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The four most common customer journey mapping activation gaps

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If your customer journey mapping efforts are falling short, odds are that one of these four gaps is to blame.

8th Apr 2022
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Customer journey mapping is one of the core tools in the customer experience professional’s tool kit - and with good reason; they help organisations understand what the customer experience is and what it should be.

Among other benefits, journey maps are proven to drive significant improvements in customer and employee experience, support customer-centric thinking, and help knock down cross-organisational silos that make it more difficult for customers to accomplish their goals.

As journey mapping awareness and expertise continues to expand, organisations are getting better at creating journey maps. But activating those maps in ways that measurably drive results continues to be a challenge for many.

The four most common “activation gaps” are described here - as well how leaders successfully navigate and close them.

1. Closing the customer expectations gap

When your brand makes promises that your customer experiences don’t deliver on, you’re setting expectations that can’t be met. When you have a customer expectations gap, journey maps tend to focus more on solving touchpoint-level problems than macro issues that affect all journeys - but aren’t always easy to quantify in a map.

Companies that succeed at closing this gap invest in measuring the experience, understanding expectations all-up, and defining a brand-aligned experience vision (referred to sometimes as an experience “North Star”). And they support it with a strategy to consistently bring that vision to life for employees, customers, and other stakeholders.

This makes it much easier to design and deliver experiences that align to the core of your brand, allowing you to leverage what you learn from your journey maps to truly delight your audiences - consistently meeting, or exceeding, their expectations.

2. Closing the organisational gap

This gap happens when existing silos, systems and structure make it difficult to deliver integrated, digital-first experiences. In other words, the business lacks the organisational capabilities to properly activate the solutions to the problems your journey maps uncover. There are a couple of different ways to close this gap.

The first and most common (because it's the easiest) is to link your journey map to a view of the people, processes, data, technology, and capabilities that impact the experience. Sometimes referred to as ecosystem, backstage, or below-the-line mapping, this gives you a direct line of sight to the systems that may be responsible for some of the issues your maps uncover.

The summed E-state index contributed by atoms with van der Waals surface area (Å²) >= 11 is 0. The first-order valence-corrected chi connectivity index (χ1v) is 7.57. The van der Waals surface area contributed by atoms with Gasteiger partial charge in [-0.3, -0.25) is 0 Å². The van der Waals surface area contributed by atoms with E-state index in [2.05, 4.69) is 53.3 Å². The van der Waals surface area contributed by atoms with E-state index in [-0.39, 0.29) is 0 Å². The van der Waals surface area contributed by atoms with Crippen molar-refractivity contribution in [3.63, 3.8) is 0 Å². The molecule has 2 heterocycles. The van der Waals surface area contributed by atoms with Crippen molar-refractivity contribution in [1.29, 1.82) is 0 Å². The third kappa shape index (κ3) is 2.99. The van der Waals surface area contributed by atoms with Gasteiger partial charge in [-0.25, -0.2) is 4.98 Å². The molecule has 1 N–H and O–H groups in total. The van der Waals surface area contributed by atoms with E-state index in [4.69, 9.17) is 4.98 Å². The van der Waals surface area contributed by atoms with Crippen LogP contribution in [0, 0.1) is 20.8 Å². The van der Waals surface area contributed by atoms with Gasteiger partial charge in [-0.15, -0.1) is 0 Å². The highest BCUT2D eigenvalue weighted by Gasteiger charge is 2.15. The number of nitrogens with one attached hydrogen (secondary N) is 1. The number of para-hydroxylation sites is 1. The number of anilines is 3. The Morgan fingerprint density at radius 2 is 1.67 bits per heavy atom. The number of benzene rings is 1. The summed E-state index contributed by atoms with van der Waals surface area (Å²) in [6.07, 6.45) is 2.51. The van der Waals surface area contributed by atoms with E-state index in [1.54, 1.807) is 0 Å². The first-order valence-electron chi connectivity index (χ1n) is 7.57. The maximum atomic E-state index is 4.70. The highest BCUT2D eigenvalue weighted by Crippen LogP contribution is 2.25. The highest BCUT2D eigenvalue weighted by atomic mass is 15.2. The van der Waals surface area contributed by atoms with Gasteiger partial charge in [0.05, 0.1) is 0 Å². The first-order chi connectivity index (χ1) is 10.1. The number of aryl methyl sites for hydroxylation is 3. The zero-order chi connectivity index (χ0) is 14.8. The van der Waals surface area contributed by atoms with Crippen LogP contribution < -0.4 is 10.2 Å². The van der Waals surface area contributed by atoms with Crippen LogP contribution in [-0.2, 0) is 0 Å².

For organisations going all-in on customer centricity, an increasingly common practice is to adopt a customer experience operating model (CXOM), which essentially reframes the way that the organisation runs itself and delivers value to its customers by putting customers’ experience at the core of the business.

3. Closing the leadership understanding gap

In some organisations, what leaders believe to be true about your customers, their experiences, and their journeys may be different than what customers actually feel and experience as they engage along their journeys.

This gap can occur when data about customer experiences isn’t regularly gathered or shared with leadership, or when executives have different perceptions based on anecdotal or ad hoc information rather than more defensible insights. As a result, there’s less urgency around prioritising investments or resources to solve the problems your maps turn up.

If your organisation has a leadership understanding gap, the great news is that your journey maps are some of the best tools to help close it. By leveraging customer research and other data from your organisation, your maps can provide fact-driven education, highlight customer issues (and causes), and prove the importance and value of activating improvements.  

4. Closing the employee knowledge and skills gap

This gap occurs when employees lack the knowledge, skills, or tools that would allow them to deliver the improved experiences your journey maps identify as needs.

One recent example of this was with a leading insurance company, where journey mapping of the claims process uncovered the importance of increased clarity in communication. The firm gained a better understanding of customer needs from customer service representatives.

By educating care center management and staff on speaking and listening skills, communications styles, and empathy, the experience was significantly improved, with customer satisfaction and loyalty increasing dramatically.

Bringing journey maps - and measurably improved experiences - to life

Working to identify and close your journey mapping “activation gaps” will supercharge your journey mapping efforts and radically accelerate your customer-centric aspirations.

Closing them means that your people - no matter where they sit in the organisation - can better understand and deliver on customer and employee expectations, with the tools they need to bring journey maps to life in ways that drive measurably improved customer experiences.

 

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